The Art of Ca­ribs


Excelencias Turísticas del caribe y las Américas - - La Pollera -

Its first agro-pot­ter settlers, the Ig­ne­ris –in­su­lar Ara­waks–, left their mark in whi­te and red on eart­hen­wa­re, thus re­pre­sen­ting the sea, its wa­ters, wa­ves, fish, hu­rri­ca­nes, myths and cos­mo­logy.

Pic­to­graphy has pre­ser­ved tho­se first illus­tra­tions, as well as pain­ted ves­sels, scul­pted sto­nes and fi­nely car­ved woods.

Af­ter­wards, Teo­do­ro de Bry's first en­gra­vings, re­gar­ding the con­quest, show that in­do­mi­ta­ble and wild sea, around myths and chi­me­ras.

The fact is that is­land ar­tists ha­ve ten­ded to pain­ting their sea, un­li­ke such world-fa­mous fi­gu­res as Go­ya, Ve­laz­quez, Du­re­ro, Rem­brand, Mi­guel An­gel and Leo­nar­do da Vin­ci, who ne­ver in­clu­ded sea in their art­works.

Sea pain­ter ar­tists, lands­ca­pe pain­ters of the wa­ter in the Ca­rib­bean Sea ha­ve been in lo­ve with their sea, dream­li­ke dawns and sun­sets, they ha­ve wit­nes­sed pro-in­de­pen­den­ce he­roic deeds in na­val his­tory, fa­mous shipw­recks or the dreams and ideals of the Re­pu­blic's Foun­ding Fat­her, Juan Pa­blo Duar­te.

Pain­ting the sea has ne­ver been an easy task and ar­tists are re­qui­red to show great tech­ni­cal mas­tery. Trans­pa­ren­ces, pa­ti­nas, lights and sha­dows, pers­pec­ti­ves and pro­por­tions, are so­me of the dif­fi­cul­ties to trans­mit the dra­ma­tic qua­lity de­man­ded to “let the sea get in­to the pain­ting” as the main sub­ject of the crea­tion.

The sea, our Ca­rib­bean Sea, is tem­pe­ra­men­tal, vi­go­rous, dy­na­mic, quiet with nort­herly winds, wild and trea­che­rously pro­ne to hu­rri­ca­nes, al­ways a cha­llen­ge for tho­se who da­re to paint it, sin­ce the de­mands are nu­me­rous.

As for dra­wing, not many da­re to re­flect its his­tory as li­nes drown su­rroun­ded by li­ve wa­ves or feel the pain when co­lli­ding with re­efs.

Sea pain­ting has been pro­perly cul­ti­va­ted by so­me of our best Do­mi­ni­can pain­ting mas­ters: Luis Des­san­gles, Abe­lar­do Pi­ñei­ro, Jo­seph Gau­sachs, Geor­ge Haus­dorf, Cla­ra Le­des­ma, Ada Bal­ca­cer, Fer­nan­do Pe­ña De­fi­llo, Gui­llo Pe­rez, Yor­yi Mo­rel, Jose Gar­cia Cor­de­ro, Jose Ces­te­ros, Fer­min Ce­ba­llos, among ot­hers.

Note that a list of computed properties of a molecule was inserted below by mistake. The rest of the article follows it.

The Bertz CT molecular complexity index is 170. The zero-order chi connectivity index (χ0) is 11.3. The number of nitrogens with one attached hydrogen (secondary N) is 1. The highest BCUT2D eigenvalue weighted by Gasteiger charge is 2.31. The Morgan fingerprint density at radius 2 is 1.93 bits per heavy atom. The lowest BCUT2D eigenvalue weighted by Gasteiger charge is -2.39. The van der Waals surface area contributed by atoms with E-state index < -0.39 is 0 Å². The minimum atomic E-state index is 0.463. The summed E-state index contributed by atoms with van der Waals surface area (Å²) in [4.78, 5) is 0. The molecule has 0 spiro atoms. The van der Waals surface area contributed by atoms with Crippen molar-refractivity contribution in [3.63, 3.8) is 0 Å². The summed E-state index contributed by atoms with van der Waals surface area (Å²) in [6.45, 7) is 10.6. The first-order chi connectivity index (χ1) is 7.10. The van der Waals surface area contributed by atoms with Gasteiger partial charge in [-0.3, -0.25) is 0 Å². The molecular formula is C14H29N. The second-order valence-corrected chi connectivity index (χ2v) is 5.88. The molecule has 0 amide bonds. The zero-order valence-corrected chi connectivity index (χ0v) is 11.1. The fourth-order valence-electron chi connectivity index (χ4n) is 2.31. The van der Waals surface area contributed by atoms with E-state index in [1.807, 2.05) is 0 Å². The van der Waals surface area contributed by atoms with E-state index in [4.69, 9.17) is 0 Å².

The sea as a pic­to­rial sub­ject, ins­pi­ra­tion the­me, must be as­ses­sed in depth, sin­ce its ori­gins, by stud­ying the gor­geo­us stro­kes of Ig­ne­ris ves­sels, pic­to­graphy marks in ca­ves and their myt­hi­cal/re­li­gious lan­gua­ge, com­plex laby­rint­hi­ne fi­gu­res on rocks or fi­nely car­ved woods.

In an is­land en­vi­ron­ment with a long and si­nuous pro­fi­le, with beau­ti­ful bays, quiet co­ves and picture-per­fect bea­ches, the art of sea or pic­to­rial sea pain­ting ma­kes us re­call that map of Ad­mi­ral of Ocean Sea, known as “the scratch”, whe­re pre­ci­se li­nes mark the outli­nes of Mount of Ch­rist and stamps a Tem­plar cross on it.

The­re is no si­mi­la­rity among the ar­tist that sails and paints, tho­se is­land Ara­wak or Ca­rib sai­lors that used to cross the wi­de sea on their ca­noes with over 70 ro­wers in or­der to re­flect their gods and be­lie­ves, and mo­dern crea­tors that ha­ve sea as anot­her re­fe­ren­ce in the lands­ca­pe of a com­po­si­tion.

The Ca­rib­bean Sea, on this ma­gi­cal is­land, has been, is and will be a mo­del for pain­ters, scul­ptors, en­gra­vers and dra­wers, whet­her it is quiet or wild.

“They went to ta­ke Ya­ya's pump­kin, whe­re her son Ya­yael was, who had be­co­me fish, and no­ne

of them da­red to touch it ex­cept for De­mi­nan Ca­ra­ca­ra­col, who took it down and they stuf­fed them­sel­ves with fish. Whi­le they we­re ea­ting, they felt that Ya­ya was coming and tried to hang the pump­kin back, but they didn't do it co­rrectly so it fell to the ground and bro­ke. They say that the­re was so much wa­ter coming out of the pump­kin, it floo­ded the land and countless fish swam away; that is said to be the ori­gin of the sea.” Fray Ra­mon Pa­ne, Ch­ro­ni­cler of the In­dies

“Ma­ri­na”, Jo­sep Gau­sachs.

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